KARLEY SCIORTINO — Someone commented on an interview I did with an amputee, saying “It’s so embarrassing when someone alt makes fun of someone who’s genuinely weird.” If you had read just that one interview, you might think the same thing, but within the context of my whole site, you would never think that. The site is about honesty, and me talking about the weird things I’m into. If you read past entries on the site, you’d know that I’ve had sex with people with disabilities and that I’m personally interested in it. I reread that interview and asked myself how someone could conceive it as poking fun. I guess when I do interviews for Vice, to a certain extent they do adhere to the Vice context and could be perceived as poking fun. I don’t ever want it to seem like I’m making fun of someone, but I do feel that there’s room for things to be funny and entertaining. That particular guy had the most insane pictures of himself — holding his fake leg and wearing a mask — so I’m sure he’s able to poke fun at himself. I do have a genuine interest in people with disabilities, although I personally didn’t find that guy sexually attractive.

CAROLINE GAIMARI — How do you find the people you interview for your site?
KARLEY SCIORTINO — I find a lot of the people through FetLife and another site called CollarMe. Sometimes I’ll look through the forums and discover a new fetish, and I’ll try to find someone who wants to talk about it. Or I’ll just think of people in particular — like amputees, for example — and search for them. Then I’ll look through their pictures. I’ll contact them, introduce them to my website, and try to get an interview. I think people like that amputee want to be seen in a sexual context, and they’re open to being a part of my site. That guy said that he thinks people have an issue with the fact that he’s disabled, and if he talks about it, people may start thinking about him in a different light, or that it might spark a discussion that will help to change the situation.

Photography by Stacey Mark

CAROLINE GAIMARI — So the forums are also a way of discovering kinds of sexuality that you didn’t know existed?
KARLEY SCIORTINO — When I was searching the FetLife forum, I found the Zombie Apocalypse forum — a hundred people on there, learning how to shoot zombies naked in their backyards! I still don’t really understand how zombies and sexuality are connected, besides the fact that all the people on the forum seemed really horny — and overweight — and into zombies. I did an interview with the forum’s leader on my site, which made me think that maybe he was making fun of it all, but those people are living in the most crazy and delusional world. Why would two women want to be his slaves? I guess that when the apocalypse comes, they’re going to need him for survival.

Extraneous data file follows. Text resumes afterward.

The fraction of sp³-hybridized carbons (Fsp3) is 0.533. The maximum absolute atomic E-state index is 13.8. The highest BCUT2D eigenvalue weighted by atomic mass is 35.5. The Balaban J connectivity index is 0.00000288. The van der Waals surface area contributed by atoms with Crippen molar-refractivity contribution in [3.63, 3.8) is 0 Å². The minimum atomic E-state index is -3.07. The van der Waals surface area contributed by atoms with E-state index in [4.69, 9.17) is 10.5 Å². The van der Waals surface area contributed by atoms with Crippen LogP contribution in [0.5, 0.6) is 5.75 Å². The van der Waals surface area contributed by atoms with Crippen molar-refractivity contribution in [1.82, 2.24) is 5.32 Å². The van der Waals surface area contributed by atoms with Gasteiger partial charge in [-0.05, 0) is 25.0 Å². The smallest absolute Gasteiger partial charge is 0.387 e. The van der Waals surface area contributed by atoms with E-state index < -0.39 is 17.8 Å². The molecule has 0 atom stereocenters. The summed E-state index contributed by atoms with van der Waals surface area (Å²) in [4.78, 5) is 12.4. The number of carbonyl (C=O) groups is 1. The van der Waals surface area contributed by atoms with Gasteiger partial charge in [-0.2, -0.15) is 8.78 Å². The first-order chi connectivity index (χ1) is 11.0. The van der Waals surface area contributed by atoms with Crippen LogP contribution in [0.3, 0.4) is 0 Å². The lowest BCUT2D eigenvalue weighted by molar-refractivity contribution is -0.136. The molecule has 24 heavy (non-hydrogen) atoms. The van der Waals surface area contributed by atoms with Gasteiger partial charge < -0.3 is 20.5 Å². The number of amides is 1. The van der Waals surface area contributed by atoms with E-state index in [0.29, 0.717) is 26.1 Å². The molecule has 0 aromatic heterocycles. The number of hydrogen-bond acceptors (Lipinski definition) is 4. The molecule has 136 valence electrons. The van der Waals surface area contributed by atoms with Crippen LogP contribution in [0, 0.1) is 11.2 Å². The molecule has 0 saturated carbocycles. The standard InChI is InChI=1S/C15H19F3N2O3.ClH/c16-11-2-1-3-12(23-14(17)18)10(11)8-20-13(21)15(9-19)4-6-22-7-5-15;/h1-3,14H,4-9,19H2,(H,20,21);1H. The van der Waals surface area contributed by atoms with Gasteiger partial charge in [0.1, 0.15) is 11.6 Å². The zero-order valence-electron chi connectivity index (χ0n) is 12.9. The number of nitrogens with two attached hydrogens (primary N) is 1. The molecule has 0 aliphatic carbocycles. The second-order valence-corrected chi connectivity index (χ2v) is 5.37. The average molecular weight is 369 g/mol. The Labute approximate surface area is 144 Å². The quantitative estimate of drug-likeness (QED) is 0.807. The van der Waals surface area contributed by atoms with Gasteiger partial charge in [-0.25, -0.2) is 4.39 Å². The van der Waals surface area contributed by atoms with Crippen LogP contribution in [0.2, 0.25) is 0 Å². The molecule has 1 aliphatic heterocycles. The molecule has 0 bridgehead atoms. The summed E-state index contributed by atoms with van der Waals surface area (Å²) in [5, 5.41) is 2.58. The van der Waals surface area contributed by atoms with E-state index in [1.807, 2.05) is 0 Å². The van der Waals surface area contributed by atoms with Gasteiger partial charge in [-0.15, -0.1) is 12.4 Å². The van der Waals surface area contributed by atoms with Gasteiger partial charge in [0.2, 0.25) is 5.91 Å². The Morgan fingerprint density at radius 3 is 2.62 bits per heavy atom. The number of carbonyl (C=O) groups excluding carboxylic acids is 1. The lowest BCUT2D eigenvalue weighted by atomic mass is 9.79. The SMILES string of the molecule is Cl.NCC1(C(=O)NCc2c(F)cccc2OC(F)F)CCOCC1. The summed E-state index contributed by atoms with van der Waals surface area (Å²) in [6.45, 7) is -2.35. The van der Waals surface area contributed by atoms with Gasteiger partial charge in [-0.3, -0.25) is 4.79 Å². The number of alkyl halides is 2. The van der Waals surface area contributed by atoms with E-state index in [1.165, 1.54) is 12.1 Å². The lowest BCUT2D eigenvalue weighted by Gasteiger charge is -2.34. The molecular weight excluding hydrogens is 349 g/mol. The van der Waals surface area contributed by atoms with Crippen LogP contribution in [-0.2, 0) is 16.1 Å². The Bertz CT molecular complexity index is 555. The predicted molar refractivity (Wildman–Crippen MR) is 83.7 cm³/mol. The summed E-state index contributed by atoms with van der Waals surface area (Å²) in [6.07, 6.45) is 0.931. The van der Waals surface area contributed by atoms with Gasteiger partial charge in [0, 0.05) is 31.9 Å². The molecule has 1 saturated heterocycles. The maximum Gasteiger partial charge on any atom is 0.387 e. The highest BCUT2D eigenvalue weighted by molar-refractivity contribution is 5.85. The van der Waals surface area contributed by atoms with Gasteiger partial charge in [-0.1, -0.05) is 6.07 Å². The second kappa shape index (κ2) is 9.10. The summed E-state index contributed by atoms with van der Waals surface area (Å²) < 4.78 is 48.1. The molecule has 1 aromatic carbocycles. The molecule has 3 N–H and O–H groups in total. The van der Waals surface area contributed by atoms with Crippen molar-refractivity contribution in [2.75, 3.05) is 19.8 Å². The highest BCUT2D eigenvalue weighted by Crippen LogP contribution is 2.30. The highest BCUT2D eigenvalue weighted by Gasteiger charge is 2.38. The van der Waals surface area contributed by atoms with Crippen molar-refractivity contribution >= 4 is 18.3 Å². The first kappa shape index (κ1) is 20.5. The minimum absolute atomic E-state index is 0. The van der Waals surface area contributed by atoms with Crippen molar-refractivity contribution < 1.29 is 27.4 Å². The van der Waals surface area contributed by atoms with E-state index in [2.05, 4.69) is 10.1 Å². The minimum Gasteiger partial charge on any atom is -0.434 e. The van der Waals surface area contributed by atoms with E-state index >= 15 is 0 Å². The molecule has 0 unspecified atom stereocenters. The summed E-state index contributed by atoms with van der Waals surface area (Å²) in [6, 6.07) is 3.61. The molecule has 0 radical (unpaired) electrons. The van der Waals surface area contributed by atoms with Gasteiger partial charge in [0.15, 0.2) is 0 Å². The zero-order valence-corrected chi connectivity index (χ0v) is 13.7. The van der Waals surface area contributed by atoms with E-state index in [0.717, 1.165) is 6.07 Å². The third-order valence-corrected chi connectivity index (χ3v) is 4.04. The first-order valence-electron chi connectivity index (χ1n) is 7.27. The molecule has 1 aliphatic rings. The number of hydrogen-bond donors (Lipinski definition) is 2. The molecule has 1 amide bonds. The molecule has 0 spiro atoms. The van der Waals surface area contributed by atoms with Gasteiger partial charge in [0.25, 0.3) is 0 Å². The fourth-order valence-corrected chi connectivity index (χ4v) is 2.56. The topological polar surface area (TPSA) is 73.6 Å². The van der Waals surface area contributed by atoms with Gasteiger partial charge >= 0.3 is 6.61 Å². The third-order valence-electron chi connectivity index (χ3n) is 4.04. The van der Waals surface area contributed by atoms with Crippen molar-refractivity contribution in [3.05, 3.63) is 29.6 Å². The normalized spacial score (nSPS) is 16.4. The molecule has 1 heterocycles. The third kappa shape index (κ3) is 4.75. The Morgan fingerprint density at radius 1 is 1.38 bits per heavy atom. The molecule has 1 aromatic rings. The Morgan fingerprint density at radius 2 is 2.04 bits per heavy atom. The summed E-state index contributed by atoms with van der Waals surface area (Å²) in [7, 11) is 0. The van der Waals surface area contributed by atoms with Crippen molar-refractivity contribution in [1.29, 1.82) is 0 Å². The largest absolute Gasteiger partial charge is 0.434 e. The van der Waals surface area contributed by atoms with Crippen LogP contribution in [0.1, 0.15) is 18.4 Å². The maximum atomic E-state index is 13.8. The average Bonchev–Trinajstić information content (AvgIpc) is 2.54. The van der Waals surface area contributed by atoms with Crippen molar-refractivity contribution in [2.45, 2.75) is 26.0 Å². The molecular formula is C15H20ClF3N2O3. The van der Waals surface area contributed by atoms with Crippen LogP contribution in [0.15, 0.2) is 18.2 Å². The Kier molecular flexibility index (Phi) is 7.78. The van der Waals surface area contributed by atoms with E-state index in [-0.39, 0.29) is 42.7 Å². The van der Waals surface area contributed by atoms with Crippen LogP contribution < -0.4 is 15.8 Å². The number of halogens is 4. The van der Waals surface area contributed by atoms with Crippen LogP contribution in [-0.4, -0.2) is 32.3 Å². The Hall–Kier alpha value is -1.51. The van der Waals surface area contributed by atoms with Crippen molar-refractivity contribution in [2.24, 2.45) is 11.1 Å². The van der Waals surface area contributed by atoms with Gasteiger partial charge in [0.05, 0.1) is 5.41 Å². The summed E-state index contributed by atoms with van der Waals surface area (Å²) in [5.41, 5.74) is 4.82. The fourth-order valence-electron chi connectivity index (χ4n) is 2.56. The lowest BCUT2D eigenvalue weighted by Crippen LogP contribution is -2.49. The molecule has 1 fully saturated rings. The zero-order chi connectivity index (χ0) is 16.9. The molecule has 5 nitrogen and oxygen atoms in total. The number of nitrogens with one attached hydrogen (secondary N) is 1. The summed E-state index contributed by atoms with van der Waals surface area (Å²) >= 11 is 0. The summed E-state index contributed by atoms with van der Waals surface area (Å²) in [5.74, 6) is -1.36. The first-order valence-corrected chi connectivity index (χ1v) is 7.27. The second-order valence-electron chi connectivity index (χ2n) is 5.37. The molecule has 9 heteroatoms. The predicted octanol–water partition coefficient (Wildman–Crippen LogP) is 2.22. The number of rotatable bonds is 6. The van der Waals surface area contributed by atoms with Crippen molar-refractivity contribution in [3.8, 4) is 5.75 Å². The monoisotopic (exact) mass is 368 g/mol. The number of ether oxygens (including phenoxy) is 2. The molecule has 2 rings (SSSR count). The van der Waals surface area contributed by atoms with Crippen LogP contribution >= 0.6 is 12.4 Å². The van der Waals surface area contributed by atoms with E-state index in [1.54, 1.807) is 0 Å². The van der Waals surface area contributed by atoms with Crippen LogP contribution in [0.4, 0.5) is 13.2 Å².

CAROLINE GAIMARI — You did an interview recently with an adult-baby, one who has an on-staff nanny who bathes and changes his dirty diapers. Have you been shocked by anything you’ve heard in your interviews, specifically in those with people who make their sexuality their whole life?
KARLEY SCIORTINO — I do find a lot of the people shocking, but sometimes they’re also extremely interesting. I don’t necessarily relate to them. Sex could never consume my entire life — I mean, I would never build a giant nursery in my house. I Skype-chatted with the adult-baby guy from my parents’ house over a holiday, and I remember my mom telling me she thought he was disgusting. That’s the exact stigma I want to help erase. My first thought was, “What a freak!” But after talking to the guy, I realized he was smart and funny. He made me laugh, and if we met in real life we would probably get along. I still think that he’s strange, but I don’t necessarily think that strange is bad. People can be weirdos and freaks, but that’s not necessarily a bad thing. If we were honest with ourselves, we would realize most of us are freaks, too, but we hide it. He’s just a freak who’s out in the open and not ashamed of it. He said that the first time he went into a sex shop and found a magazine with an interview with an adult-baby, his whole life changed. He found out that he wasn’t alone.

CAROLINE GAIMARI — Do you think the Internet is a catalyst for sexual freedom?
KARLEY SCIORTINO — Everything is at your fingertips on the Internet. Now, if you’re the only one with a certain fetish, that’s actually pretty impressive. But it’s never just one person. With my blog, I want to contribute something that will make people feel more comfortable about their sexuality. The most amazing response I get on my blog is when someone tells me I have helped him or her feel less like a freak.